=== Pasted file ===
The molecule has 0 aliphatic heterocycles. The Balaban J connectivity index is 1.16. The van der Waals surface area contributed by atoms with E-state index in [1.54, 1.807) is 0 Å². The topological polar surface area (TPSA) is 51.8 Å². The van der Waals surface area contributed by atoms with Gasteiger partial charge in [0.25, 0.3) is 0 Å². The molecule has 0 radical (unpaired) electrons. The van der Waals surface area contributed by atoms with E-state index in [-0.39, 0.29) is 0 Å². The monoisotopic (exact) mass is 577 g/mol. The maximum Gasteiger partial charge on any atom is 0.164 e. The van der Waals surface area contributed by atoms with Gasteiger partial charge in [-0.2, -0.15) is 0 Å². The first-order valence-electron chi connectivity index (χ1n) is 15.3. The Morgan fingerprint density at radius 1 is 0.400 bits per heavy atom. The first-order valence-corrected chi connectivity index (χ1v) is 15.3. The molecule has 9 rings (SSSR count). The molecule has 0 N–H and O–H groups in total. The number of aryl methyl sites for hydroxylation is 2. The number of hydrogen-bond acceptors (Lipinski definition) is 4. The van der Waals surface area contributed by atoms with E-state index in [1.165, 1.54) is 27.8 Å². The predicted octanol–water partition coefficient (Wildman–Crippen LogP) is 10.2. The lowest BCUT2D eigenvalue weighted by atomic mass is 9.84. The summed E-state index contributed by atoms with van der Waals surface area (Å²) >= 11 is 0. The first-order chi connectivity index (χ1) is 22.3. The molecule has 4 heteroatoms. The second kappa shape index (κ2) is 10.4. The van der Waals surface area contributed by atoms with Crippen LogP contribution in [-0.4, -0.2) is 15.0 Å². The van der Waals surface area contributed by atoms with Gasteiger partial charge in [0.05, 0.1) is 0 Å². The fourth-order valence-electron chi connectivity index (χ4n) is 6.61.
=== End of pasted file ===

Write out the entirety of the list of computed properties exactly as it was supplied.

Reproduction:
The molecule has 0 aliphatic heterocycles. The Balaban J connectivity index is 1.16. The van der Waals surface area contributed by atoms with E-state index in [1.54, 1.807) is 0 Å². The topological polar surface area (TPSA) is 51.8 Å². The van der Waals surface area contributed by atoms with Gasteiger partial charge in [0.25, 0.3) is 0 Å². The molecule has 0 radical (unpaired) electrons. The van der Waals surface area contributed by atoms with E-state index in [-0.39, 0.29) is 0 Å². The monoisotopic (exact) mass is 577 g/mol. The maximum Gasteiger partial charge on any atom is 0.164 e. The van der Waals surface area contributed by atoms with Gasteiger partial charge in [-0.2, -0.15) is 0 Å². The first-order valence-electron chi connectivity index (χ1n) is 15.3. The Morgan fingerprint density at radius 1 is 0.400 bits per heavy atom. The first-order valence-corrected chi connectivity index (χ1v) is 15.3. The molecule has 9 rings (SSSR count). The molecule has 0 N–H and O–H groups in total. The number of aryl methyl sites for hydroxylation is 2. The number of hydrogen-bond acceptors (Lipinski definition) is 4. The van der Waals surface area contributed by atoms with E-state index in [1.165, 1.54) is 27.8 Å². The predicted octanol–water partition coefficient (Wildman–Crippen LogP) is 10.2. The lowest BCUT2D eigenvalue weighted by atomic mass is 9.84. The summed E-state index contributed by atoms with van der Waals surface area (Å²) >= 11 is 0. The first-order chi connectivity index (χ1) is 22.3. The molecule has 4 heteroatoms. The second kappa shape index (κ2) is 10.4. The van der Waals surface area contributed by atoms with Crippen LogP contribution in [-0.4, -0.2) is 15.0 Å². The van der Waals surface area contributed by atoms with Gasteiger partial charge in [0.05, 0.1) is 0 Å². The fourth-order valence-electron chi connectivity index (χ4n) is 6.61.